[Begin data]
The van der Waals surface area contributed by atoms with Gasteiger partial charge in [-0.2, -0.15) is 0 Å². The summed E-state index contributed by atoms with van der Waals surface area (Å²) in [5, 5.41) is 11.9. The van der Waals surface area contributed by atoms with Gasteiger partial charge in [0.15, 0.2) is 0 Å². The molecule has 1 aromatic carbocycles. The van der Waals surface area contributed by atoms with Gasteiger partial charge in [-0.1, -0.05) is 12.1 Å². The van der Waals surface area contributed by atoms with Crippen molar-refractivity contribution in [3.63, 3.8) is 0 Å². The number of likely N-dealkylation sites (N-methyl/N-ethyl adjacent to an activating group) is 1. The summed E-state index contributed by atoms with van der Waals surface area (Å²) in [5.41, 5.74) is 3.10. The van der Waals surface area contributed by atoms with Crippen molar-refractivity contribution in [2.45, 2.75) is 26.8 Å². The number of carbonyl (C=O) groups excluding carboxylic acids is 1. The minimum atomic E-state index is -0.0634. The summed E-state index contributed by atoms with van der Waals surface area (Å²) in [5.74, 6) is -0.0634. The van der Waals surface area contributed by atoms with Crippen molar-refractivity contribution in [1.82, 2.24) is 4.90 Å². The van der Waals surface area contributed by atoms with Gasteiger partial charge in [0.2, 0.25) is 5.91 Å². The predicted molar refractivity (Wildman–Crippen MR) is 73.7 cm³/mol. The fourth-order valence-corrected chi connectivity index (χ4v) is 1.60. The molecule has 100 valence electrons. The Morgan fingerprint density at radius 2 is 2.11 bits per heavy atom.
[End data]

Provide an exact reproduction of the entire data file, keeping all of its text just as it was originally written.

The van der Waals surface area contributed by atoms with Gasteiger partial charge in [-0.2, -0.15) is 0 Å². The summed E-state index contributed by atoms with van der Waals surface area (Å²) in [5, 5.41) is 11.9. The van der Waals surface area contributed by atoms with Gasteiger partial charge in [0.15, 0.2) is 0 Å². The molecule has 1 aromatic carbocycles. The van der Waals surface area contributed by atoms with Gasteiger partial charge in [-0.1, -0.05) is 12.1 Å². The van der Waals surface area contributed by atoms with Crippen molar-refractivity contribution in [3.63, 3.8) is 0 Å². The number of likely N-dealkylation sites (N-methyl/N-ethyl adjacent to an activating group) is 1. The summed E-state index contributed by atoms with van der Waals surface area (Å²) in [5.41, 5.74) is 3.10. The van der Waals surface area contributed by atoms with Crippen molar-refractivity contribution in [2.45, 2.75) is 26.8 Å². The number of carbonyl (C=O) groups excluding carboxylic acids is 1. The minimum atomic E-state index is -0.0634. The summed E-state index contributed by atoms with van der Waals surface area (Å²) in [5.74, 6) is -0.0634. The van der Waals surface area contributed by atoms with Crippen molar-refractivity contribution in [1.82, 2.24) is 4.90 Å². The van der Waals surface area contributed by atoms with Gasteiger partial charge in [0.2, 0.25) is 5.91 Å². The predicted molar refractivity (Wildman–Crippen MR) is 73.7 cm³/mol. The fourth-order valence-corrected chi connectivity index (χ4v) is 1.60. The molecule has 100 valence electrons. The Morgan fingerprint density at radius 2 is 2.11 bits per heavy atom.